Chapter 9

Report
IX. X-ray diffraction
9-1. Production of X-ray
Vacuum, thermionic emission, high voltage,
and a target
http://www.arpansa.gov.au/radiationprotection/basics/xrays.cfm
Energetic electron hitting a target
Braking radiation
Characteristic
X-ray
Auger electrons
(i) Braking radiation:
mv02 / 2  e V
Target
E  mv12 / 2  mv22 / 2  h 2  hc / 2
v2
v0
v1
E  mv02 / 2  mv12 / 2  h1  hc / 1
V2 > V1
I
V2
V1
Short wavelength limits

E  mv / 2  h max  hc / sw
2
0
(ii) characteristic radiation
3S
2P
2S
Excitation
source
1S
Nonradiative
transition
Auger
Characteristics
electron
X-Ray photon
L3
L3
L2
L2
L1
L1
} M{
L3
L2
L1
K
K
K2
K1
K
Radiative
transition
The figure in Note is wrong!
k
a typical X-ray spectrum
(iii) Cu K radiation
Cu K1 =1.54050 Å
Cu K2 =1.54434 Å
Cu K =1.5418 Å
High angle line
Low angle line
Why we can resolve K1 and K2 double
lines at high angle?
2d hkl sin   
2dhkl cosd  d
d


 2d hkl cos   2
cos  
d
2 sin 
tan 
d
 d 
tan 
  tan  d 

9-2. X-ray diffraction
(i) Laue method:  variable, white
radiation,  fixed
(ii) Diffractometer method:  fixed,
characteristic radiation,  variable
(iii) Powder method:  fixed, characteristic
radiation,  variable
(iv) Rotating crystal method:  fixed,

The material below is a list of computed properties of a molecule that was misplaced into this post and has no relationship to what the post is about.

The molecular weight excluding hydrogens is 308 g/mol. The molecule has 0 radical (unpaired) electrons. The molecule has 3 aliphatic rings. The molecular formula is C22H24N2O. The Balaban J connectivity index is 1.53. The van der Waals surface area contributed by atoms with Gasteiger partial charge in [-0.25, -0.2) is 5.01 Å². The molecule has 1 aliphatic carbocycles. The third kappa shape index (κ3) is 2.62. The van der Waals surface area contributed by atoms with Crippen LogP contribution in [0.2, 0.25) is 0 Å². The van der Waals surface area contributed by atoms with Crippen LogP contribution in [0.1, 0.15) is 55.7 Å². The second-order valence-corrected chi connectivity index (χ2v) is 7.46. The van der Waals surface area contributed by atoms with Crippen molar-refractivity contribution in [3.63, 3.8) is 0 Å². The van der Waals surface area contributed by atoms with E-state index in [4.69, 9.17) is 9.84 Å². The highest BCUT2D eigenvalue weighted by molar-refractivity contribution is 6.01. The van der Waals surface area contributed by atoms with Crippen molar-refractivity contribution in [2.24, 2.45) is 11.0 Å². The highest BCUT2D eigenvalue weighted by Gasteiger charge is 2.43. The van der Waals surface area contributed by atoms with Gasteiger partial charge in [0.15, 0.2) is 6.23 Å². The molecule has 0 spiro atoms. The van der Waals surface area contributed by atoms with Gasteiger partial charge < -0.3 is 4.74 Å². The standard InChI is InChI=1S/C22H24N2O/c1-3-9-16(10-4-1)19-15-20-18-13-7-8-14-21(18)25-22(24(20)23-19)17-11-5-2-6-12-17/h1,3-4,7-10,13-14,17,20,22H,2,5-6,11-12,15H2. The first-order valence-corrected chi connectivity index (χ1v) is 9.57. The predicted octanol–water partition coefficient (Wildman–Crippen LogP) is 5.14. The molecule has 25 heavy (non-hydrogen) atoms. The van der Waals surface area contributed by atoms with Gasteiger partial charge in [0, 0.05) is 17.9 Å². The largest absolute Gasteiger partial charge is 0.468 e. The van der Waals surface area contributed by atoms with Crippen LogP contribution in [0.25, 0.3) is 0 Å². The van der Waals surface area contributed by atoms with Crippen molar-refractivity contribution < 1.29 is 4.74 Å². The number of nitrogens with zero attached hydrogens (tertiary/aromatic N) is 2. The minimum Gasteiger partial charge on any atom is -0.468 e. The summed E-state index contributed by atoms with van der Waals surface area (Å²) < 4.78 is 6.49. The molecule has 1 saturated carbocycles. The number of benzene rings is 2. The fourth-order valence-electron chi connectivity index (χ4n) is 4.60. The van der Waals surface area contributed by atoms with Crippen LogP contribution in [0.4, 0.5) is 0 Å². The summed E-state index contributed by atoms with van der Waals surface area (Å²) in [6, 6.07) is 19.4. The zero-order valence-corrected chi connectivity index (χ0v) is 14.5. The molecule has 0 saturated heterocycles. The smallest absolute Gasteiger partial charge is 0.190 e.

characteristic radiation,  variable
9-2-1. Laue method
(1) Laue condition
Von Laue derived the “ Laue conditions “ in
1912 to express the necessary conditions for
diffraction.
  
Assume that a, b , c are three crystal lattice
vectors in a crystal
* *
 '    *
 *
a  (S  S )  a  Ghkl  a  (ha  kb  lc )
 ' 
a  (S  S )  h
 ' 
 ' 
c  (S  S )  l
Similarly, b  ( S  S )  k
Very often , the Laue conditions are
expressed as
 '
 ˆ' ˆ
 ˆ' ˆ
ˆ
ˆ
a  ( S  S )  h b  ( S  S )  k c  ( S  S )  l
'
'
ˆ
S  S /

S  Sˆ / 
Unit vector
The three Laue conditions must be satisfied
simultaneously for diffraction to occur.
The physical meaning of the 3 Laue conditions
are illustrated below.
1st Laue conditions
The path difference
between the waves
equals to
 ˆ' ˆ
AC  BD  a  ( S  S )

a  AB
The criterion for diffraction to occur is
 ˆ' ˆ
 ' 
or a  ( S  S )  h
a  ( S  S )  h
integer
For 1-dimensional crystal
Cones of diffracted beams for different h
Stereographic projection representation for 1-D
crystals
The projection of
diffracted beams for h =
0 is a great circle if the
incident beam direction
is perpendicular, i.e.
 
S a
The projection of diffracted beams for h = 0 is a
small circle if the incident beam direction is not
perpendicular
2nd Laue condition
 ' 
b  (S  S )  k
integer
For a two-dimensional crystal
The 1st and 2nd
conditions are
simultaneously
satisfied only
along lines of
intersection of
cones.
Stereographic projection for 2-D crystals